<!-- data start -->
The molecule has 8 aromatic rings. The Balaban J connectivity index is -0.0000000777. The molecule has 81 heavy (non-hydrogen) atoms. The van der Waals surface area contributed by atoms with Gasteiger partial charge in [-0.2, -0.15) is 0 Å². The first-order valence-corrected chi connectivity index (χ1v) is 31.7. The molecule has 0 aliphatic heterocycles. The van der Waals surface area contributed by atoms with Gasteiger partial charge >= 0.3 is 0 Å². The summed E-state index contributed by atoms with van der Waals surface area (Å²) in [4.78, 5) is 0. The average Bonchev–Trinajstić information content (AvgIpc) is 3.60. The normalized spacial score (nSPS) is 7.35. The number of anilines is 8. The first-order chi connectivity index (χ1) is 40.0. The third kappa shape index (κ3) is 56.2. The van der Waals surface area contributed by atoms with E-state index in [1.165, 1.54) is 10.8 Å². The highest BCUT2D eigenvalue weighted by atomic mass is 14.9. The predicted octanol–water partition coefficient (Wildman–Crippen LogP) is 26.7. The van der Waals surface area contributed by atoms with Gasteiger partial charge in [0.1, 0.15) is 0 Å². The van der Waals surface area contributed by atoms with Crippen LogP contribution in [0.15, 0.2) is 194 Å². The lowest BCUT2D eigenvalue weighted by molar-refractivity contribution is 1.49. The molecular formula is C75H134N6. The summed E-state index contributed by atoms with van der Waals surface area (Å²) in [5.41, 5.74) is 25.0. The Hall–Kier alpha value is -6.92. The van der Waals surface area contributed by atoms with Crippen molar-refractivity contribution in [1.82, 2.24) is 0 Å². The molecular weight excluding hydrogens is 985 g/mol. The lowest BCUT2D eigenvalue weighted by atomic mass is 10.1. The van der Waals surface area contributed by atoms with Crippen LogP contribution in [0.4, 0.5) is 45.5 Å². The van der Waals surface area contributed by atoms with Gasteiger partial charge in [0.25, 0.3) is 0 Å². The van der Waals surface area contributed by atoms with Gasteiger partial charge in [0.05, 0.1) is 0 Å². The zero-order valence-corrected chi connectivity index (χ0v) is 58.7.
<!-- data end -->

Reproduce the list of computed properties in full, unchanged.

The molecule has 8 aromatic rings. The Balaban J connectivity index is -0.0000000777. The molecule has 81 heavy (non-hydrogen) atoms. The van der Waals surface area contributed by atoms with Gasteiger partial charge in [-0.2, -0.15) is 0 Å². The first-order valence-corrected chi connectivity index (χ1v) is 31.7. The molecule has 0 aliphatic heterocycles. The van der Waals surface area contributed by atoms with Gasteiger partial charge >= 0.3 is 0 Å². The summed E-state index contributed by atoms with van der Waals surface area (Å²) in [4.78, 5) is 0. The average Bonchev–Trinajstić information content (AvgIpc) is 3.60. The normalized spacial score (nSPS) is 7.35. The number of anilines is 8. The first-order chi connectivity index (χ1) is 40.0. The third kappa shape index (κ3) is 56.2. The van der Waals surface area contributed by atoms with E-state index in [1.165, 1.54) is 10.8 Å². The highest BCUT2D eigenvalue weighted by atomic mass is 14.9. The predicted octanol–water partition coefficient (Wildman–Crippen LogP) is 26.7. The van der Waals surface area contributed by atoms with Gasteiger partial charge in [0.1, 0.15) is 0 Å². The van der Waals surface area contributed by atoms with Crippen LogP contribution in [0.15, 0.2) is 194 Å². The lowest BCUT2D eigenvalue weighted by molar-refractivity contribution is 1.49. The molecular formula is C75H134N6. The summed E-state index contributed by atoms with van der Waals surface area (Å²) in [5.41, 5.74) is 25.0. The Hall–Kier alpha value is -6.92. The van der Waals surface area contributed by atoms with Crippen molar-refractivity contribution in [1.82, 2.24) is 0 Å². The molecular weight excluding hydrogens is 985 g/mol. The lowest BCUT2D eigenvalue weighted by atomic mass is 10.1. The van der Waals surface area contributed by atoms with Crippen LogP contribution in [0.4, 0.5) is 45.5 Å². The van der Waals surface area contributed by atoms with Gasteiger partial charge in [0.25, 0.3) is 0 Å². The van der Waals surface area contributed by atoms with Gasteiger partial charge in [0.05, 0.1) is 0 Å². The zero-order valence-corrected chi connectivity index (χ0v) is 58.7.